When I was in law school, we studied a case about a guy who set up traps (so to speak) in his shed to protect his property from thieves. Actually, he had fixed a shotgun to fire if the door to the shed was opened. As you might be predicting, a thief attempted to break into his shed one night and was killed by the “shotgun-spring-trap.” And, if memory serves, the man ended up being prosecuted for the thief’s death.
That case is a perfect illustration of the fact that you simply can’t defend your property with deadly force. So, going back to the fact pattern above, you could get into some major trouble if you shot the thief attempting to steal your golf clubs. To put it simply DON’T DO IT!!!
But when can you legally use deadly force?
In Tennessee a person can legally use deadly force as a means of self defense if:
- The person has a reasonable belief that there is an imminent danger of death or serious bodily injury;
- The danger creating the belief of imminent death or serious bodily injury is real, or honestly believed to be real at the time; and
- The belief of danger is founded upon reasonable grounds.
Basically this means that if you feel like your life is in immediate danger, you can use or threaten to use deadly force. But let’s go back to the fact pattern above. You’ve encountered an intruder in your own home. And, for arguments sake, lets say its a person half your size, scrawny, and unarmed. In other words, it’s somebody you could easily take in a street fight. Can you use deadly force against him? Well…..Yes and No.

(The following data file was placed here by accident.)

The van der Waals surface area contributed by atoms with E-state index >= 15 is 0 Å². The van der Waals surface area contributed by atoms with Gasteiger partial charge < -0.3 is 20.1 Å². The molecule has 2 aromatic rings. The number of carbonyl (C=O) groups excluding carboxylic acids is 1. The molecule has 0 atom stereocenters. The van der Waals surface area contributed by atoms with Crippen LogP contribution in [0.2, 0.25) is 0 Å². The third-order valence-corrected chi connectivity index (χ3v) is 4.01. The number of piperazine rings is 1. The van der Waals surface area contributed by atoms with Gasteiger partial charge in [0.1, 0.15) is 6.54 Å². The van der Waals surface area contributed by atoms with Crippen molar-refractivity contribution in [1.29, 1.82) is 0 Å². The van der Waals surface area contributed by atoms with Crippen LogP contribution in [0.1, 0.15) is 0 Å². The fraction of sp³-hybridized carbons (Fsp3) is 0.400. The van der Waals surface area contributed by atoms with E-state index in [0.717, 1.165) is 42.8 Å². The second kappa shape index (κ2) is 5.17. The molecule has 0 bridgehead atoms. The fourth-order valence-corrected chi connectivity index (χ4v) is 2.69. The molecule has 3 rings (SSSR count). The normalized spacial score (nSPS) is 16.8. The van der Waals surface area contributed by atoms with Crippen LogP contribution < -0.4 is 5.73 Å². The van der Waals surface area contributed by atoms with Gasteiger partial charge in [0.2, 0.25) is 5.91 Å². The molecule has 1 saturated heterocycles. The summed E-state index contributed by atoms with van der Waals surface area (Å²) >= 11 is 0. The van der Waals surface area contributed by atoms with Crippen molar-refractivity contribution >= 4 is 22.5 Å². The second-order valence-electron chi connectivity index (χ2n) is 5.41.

Most people think that if someone breaks into your home you automatically can use deadly force against them. And while that may be true in part, it’s not quite accurate.
In Tennessee any person using force intended or likely to cause death or serious bodily injury within a residence, business, dwelling or vehicle is presumed to have held a reasonable belief of imminent death or serious bodily injury. . . .when that force is used against another person, who unlawfully and forcibly enters or has unlawfully and forcibly entered the residence, business, dwelling or vehicle, and the person using defensive force knew or had reason to believe that an unlawful and forcible entry occurred.